How Anyone Can Achieve Breakthrough Thinking
October 20, 2017
Case categories include: Entrepreneurship Executive Development Leadership
The world is changing at an exponential rate of speed as industry after industry is being transformed. Almost every CEO I work with is either seeking breakthrough ideas that will disrupt their industries, or is in fear of falling behind – or both.
I’m always looking for ways to help others generate breakthrough ideas, which can be defined as sudden advances that move us past barriers and allow us to see and do things in new ways. CEOs are not the only people searching for breakthroughs, however. Some breakthrough thinkers, such as Albert Einstein, Henry Ford and Nelson Mandela, have literally changed the world, proving that breakthrough thinking can make profound differences in both our business and personal lives.
I love books about breakthroughs for this very reason. My latest find is The Net and the Butterfly: The Art and Practice of Breakthrough Thinking by Olivia Fox Cabane and Judah Pollack. The authors discuss how breakthrough ideas happen not just by accident, but can be induced by anyone. The title comes from the authors’ belief that “breakthroughs, like butterflies, may fly an unpredictable path, but it is possible to capture them if we build the right net.” They describe not only their findings based on neuroscience, but also provide practical tools we can use to increase the probability for creating breakthrough ideas.
I do not have room in this column to discuss all of the techniques recommended by Cabane and Pollack, so I recommend reading the book to learn about the actual tools. However, it’s helpful to understand the four types of breakthroughs.
- “Eureka” Breakthroughs also known as the “Aha Moment,” arrive suddenly as clear, fully-formed ideas that appear to come out of nowhere – most typically when you’re not thinking about the problem. During the Iraq War, two soldiers who were fans of NASCAR noticed that army helicopters were replacing windshields on a regular basis due to the desert sand. They knew that NASCAR drivers used thin sheets of Mylar film to protect their windshields from scratches and were cheap enough to replace after every race. By “stealing” this idea, the soldiers saved the army millions.
- Metaphorical Breakthroughs aren’t as direct as Eureka insights. They connect two seemingly disparate concepts, which require some interpretation. For example, a plumber named William Watts had recurring dreams about walking in the rain – except the rain was not water, but lead. When the drops of lead pooled around his feet, he picked some up and saw they were perfectly round droplets. He wondered if they might solve the problem of misshaped shotgun bullets, and created an experiment to drop molten lead into a bucket of cold water from six stories above. He patented the “shot tower,” which was a breakthrough for accurate weapons.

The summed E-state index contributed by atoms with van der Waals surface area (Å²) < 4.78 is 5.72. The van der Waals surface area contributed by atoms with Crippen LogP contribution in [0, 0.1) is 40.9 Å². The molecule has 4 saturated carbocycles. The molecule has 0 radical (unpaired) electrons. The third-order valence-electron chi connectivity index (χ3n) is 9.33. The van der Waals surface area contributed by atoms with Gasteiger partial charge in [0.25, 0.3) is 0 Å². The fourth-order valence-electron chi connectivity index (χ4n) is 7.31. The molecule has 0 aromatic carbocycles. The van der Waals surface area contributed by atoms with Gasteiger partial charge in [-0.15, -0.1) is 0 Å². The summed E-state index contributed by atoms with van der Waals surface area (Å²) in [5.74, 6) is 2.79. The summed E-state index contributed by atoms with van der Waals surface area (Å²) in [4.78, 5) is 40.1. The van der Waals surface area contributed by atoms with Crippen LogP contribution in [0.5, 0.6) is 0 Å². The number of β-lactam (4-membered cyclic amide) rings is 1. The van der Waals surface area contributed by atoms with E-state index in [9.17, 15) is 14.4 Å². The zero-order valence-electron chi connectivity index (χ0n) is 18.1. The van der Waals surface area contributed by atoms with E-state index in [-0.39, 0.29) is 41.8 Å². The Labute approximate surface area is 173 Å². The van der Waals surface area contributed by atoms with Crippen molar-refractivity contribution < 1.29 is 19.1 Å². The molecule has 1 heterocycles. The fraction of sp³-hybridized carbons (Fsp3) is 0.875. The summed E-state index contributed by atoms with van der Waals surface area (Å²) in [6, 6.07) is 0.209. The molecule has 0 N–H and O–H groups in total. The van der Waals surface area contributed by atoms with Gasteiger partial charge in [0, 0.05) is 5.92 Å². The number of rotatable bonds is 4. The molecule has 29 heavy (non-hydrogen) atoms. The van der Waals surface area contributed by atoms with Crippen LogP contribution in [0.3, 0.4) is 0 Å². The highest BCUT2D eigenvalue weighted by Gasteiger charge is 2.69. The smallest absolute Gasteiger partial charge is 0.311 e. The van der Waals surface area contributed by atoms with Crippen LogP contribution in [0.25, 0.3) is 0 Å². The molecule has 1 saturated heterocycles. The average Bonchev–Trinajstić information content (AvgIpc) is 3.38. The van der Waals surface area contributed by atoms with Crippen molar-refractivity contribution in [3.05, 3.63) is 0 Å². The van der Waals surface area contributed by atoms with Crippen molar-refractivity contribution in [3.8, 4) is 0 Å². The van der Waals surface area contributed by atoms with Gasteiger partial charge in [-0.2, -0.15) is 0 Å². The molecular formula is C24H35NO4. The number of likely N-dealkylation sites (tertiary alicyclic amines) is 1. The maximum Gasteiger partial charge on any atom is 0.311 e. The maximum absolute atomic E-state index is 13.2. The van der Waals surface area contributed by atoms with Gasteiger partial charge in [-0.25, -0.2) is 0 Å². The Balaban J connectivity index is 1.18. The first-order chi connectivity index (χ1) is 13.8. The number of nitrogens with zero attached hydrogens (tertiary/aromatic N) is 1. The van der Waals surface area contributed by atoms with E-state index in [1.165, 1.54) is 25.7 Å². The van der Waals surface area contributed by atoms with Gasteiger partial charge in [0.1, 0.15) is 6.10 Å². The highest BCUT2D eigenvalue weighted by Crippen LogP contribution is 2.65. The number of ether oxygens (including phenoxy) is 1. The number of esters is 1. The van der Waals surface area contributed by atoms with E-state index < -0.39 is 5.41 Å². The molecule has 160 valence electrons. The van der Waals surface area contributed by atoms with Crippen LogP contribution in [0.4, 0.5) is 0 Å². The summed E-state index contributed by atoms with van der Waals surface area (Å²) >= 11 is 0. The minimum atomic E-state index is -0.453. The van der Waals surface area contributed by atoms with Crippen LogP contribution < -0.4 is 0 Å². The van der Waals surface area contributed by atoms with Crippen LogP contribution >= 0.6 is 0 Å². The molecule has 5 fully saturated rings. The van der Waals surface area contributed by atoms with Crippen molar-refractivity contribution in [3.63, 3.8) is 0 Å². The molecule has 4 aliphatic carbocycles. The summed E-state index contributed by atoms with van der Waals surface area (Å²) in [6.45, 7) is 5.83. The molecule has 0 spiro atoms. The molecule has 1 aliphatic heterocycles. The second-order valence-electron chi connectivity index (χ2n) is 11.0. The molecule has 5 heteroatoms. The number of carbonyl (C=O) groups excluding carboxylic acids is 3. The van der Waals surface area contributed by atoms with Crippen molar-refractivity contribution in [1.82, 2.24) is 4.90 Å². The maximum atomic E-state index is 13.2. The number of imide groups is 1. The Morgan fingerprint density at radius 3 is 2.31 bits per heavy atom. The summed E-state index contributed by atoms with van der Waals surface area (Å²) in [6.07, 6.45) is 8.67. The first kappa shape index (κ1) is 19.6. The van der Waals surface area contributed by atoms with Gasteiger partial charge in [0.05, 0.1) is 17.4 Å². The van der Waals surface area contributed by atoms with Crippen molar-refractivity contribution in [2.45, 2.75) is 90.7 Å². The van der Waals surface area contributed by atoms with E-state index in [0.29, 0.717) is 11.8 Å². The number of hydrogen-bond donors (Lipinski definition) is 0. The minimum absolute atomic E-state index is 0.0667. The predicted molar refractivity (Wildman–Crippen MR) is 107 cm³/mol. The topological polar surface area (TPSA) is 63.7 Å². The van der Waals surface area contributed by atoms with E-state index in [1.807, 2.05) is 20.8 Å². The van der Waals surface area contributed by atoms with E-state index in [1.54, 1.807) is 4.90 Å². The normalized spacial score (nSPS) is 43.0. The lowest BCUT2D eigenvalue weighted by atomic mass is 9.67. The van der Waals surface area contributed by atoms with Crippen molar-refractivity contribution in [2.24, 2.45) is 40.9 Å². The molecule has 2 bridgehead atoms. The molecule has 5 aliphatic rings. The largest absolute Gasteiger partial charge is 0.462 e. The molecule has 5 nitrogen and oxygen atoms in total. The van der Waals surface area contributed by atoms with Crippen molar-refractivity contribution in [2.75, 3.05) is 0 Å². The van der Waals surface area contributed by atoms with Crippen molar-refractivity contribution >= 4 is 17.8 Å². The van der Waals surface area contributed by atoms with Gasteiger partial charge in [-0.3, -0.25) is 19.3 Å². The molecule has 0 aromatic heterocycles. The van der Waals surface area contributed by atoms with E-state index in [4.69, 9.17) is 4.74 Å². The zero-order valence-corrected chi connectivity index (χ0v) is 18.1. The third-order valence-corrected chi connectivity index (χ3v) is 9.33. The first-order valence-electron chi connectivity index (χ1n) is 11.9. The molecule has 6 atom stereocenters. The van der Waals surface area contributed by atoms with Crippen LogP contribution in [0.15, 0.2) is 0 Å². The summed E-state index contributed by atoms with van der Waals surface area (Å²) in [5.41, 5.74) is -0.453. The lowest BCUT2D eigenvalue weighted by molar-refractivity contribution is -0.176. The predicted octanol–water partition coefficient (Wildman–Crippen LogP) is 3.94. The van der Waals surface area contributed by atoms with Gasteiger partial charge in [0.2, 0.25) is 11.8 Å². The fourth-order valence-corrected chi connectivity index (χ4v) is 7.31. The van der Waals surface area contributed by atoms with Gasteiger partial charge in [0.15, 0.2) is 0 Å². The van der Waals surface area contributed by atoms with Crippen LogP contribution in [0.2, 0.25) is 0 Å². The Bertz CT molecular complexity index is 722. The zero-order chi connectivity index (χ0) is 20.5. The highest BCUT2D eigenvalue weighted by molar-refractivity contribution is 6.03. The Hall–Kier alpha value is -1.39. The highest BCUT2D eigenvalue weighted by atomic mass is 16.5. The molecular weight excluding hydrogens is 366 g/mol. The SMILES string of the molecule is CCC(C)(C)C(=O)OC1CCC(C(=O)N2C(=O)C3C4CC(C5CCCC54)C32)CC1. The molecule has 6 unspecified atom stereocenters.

- Intuitive Breakthroughs are difficult to explain and are often the beginning of a path towards the complete idea. They happen most often to those who have vast amounts of experience in their field. All of the deep knowledge and insights these experts gain over the years are stored in their minds and enable them to have insights that are not available to others. Some time ago, for example, aeronautical engineers with PhDs were certain that planes would disintegrate as they approached the speed of sound. Chuck Yeager, armed with only a high-school education but many years of flying experience, was certain that they were wrong – and he proved it.
- Paradigm Breakthroughs are the most powerful and also the rarest. Examples include Darwin, Newton and Einstein, each of whom developed grand theories regarding systems of thought that fundamentally changed the rules. Paradigm breakthroughs typically involve a series of insights from numerous others before the final “big idea” arrives.
Cabane and Pollack discuss how our brains have two modes of operation: a focused mode and a meandering mode. The Executive Network (EN) is an example of the focused mode, which is goal and action-oriented and helps us get things done. The Default Network (DN) is an example of the meandering mode. It is our source of creativity and always runs in the background. We need both modes to generate breakthrough thinking, and as such, learning techniques to switch back and forth between the two modes is critical. The EN provides the knowledge base for the DN to work on when it’s able. We are better able to access our DN when we minimize the energy allocated to our EN. We have some control over these modes, and the authors describe numerous techniques that enable our brains to switch between them to generate fresh ideas.
If you’re looking for new ways to generate breakthrough ideas, I recommend reading The Net and the Butterfly. You may not come up with the next Einstein-sized breakthrough that changes the world, but the techniques described in this book could help you solve your most difficult challenges or transform your business or your life.